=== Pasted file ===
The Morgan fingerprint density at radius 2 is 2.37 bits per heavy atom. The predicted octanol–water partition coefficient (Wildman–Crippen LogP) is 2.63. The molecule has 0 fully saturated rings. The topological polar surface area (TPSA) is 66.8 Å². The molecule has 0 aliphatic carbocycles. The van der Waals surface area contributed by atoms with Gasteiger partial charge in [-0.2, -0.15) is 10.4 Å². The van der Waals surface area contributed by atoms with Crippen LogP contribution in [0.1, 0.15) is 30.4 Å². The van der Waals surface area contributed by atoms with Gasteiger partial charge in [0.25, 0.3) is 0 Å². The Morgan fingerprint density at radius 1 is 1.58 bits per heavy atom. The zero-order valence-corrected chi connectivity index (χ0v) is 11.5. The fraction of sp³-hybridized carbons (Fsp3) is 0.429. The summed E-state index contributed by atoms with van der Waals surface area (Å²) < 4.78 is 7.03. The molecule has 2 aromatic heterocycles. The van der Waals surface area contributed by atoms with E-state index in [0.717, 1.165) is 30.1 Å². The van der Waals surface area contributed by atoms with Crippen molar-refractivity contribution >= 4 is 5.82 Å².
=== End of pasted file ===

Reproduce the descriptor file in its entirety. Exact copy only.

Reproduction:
The Morgan fingerprint density at radius 2 is 2.37 bits per heavy atom. The predicted octanol–water partition coefficient (Wildman–Crippen LogP) is 2.63. The molecule has 0 fully saturated rings. The topological polar surface area (TPSA) is 66.8 Å². The molecule has 0 aliphatic carbocycles. The van der Waals surface area contributed by atoms with Gasteiger partial charge in [-0.2, -0.15) is 10.4 Å². The van der Waals surface area contributed by atoms with Crippen LogP contribution in [0.1, 0.15) is 30.4 Å². The van der Waals surface area contributed by atoms with Gasteiger partial charge in [0.25, 0.3) is 0 Å². The Morgan fingerprint density at radius 1 is 1.58 bits per heavy atom. The zero-order valence-corrected chi connectivity index (χ0v) is 11.5. The fraction of sp³-hybridized carbons (Fsp3) is 0.429. The summed E-state index contributed by atoms with van der Waals surface area (Å²) < 4.78 is 7.03. The molecule has 2 aromatic heterocycles. The van der Waals surface area contributed by atoms with E-state index in [0.717, 1.165) is 30.1 Å². The van der Waals surface area contributed by atoms with Crippen molar-refractivity contribution >= 4 is 5.82 Å².